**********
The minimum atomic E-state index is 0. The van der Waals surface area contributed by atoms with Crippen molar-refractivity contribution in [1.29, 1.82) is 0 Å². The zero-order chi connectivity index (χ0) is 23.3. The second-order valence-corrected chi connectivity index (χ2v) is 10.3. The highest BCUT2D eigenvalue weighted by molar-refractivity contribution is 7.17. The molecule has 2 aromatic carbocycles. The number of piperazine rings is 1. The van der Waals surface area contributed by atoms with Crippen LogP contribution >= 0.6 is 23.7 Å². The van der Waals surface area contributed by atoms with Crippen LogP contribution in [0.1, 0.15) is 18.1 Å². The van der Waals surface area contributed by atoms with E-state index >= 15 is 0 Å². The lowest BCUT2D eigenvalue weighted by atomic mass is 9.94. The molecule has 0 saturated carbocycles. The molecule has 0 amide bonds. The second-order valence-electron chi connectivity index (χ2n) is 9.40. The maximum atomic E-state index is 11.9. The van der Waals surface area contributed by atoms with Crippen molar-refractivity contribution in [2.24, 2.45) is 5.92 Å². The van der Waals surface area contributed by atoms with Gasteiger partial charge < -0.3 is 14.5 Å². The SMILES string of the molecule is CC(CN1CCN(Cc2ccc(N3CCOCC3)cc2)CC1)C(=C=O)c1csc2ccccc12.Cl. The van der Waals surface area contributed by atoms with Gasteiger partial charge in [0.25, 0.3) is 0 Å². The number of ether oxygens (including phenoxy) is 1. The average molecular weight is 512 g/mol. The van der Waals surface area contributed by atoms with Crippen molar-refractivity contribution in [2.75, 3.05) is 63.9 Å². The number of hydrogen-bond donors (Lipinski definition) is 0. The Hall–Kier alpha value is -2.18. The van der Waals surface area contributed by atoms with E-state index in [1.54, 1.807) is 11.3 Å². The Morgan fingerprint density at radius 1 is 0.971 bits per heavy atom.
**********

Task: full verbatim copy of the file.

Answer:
The minimum atomic E-state index is 0. The van der Waals surface area contributed by atoms with Crippen molar-refractivity contribution in [1.29, 1.82) is 0 Å². The zero-order chi connectivity index (χ0) is 23.3. The second-order valence-corrected chi connectivity index (χ2v) is 10.3. The highest BCUT2D eigenvalue weighted by molar-refractivity contribution is 7.17. The molecule has 2 aromatic carbocycles. The number of piperazine rings is 1. The van der Waals surface area contributed by atoms with Crippen LogP contribution >= 0.6 is 23.7 Å². The van der Waals surface area contributed by atoms with Crippen LogP contribution in [0.1, 0.15) is 18.1 Å². The van der Waals surface area contributed by atoms with E-state index >= 15 is 0 Å². The lowest BCUT2D eigenvalue weighted by atomic mass is 9.94. The molecule has 0 saturated carbocycles. The molecule has 0 amide bonds. The second-order valence-electron chi connectivity index (χ2n) is 9.40. The maximum atomic E-state index is 11.9. The van der Waals surface area contributed by atoms with Crippen molar-refractivity contribution in [2.24, 2.45) is 5.92 Å². The van der Waals surface area contributed by atoms with Gasteiger partial charge < -0.3 is 14.5 Å². The SMILES string of the molecule is CC(CN1CCN(Cc2ccc(N3CCOCC3)cc2)CC1)C(=C=O)c1csc2ccccc12.Cl. The van der Waals surface area contributed by atoms with Gasteiger partial charge in [0.25, 0.3) is 0 Å². The number of ether oxygens (including phenoxy) is 1. The average molecular weight is 512 g/mol. The van der Waals surface area contributed by atoms with Crippen molar-refractivity contribution in [2.75, 3.05) is 63.9 Å². The number of hydrogen-bond donors (Lipinski definition) is 0. The Hall–Kier alpha value is -2.18. The van der Waals surface area contributed by atoms with E-state index in [1.54, 1.807) is 11.3 Å². The Morgan fingerprint density at radius 1 is 0.971 bits per heavy atom.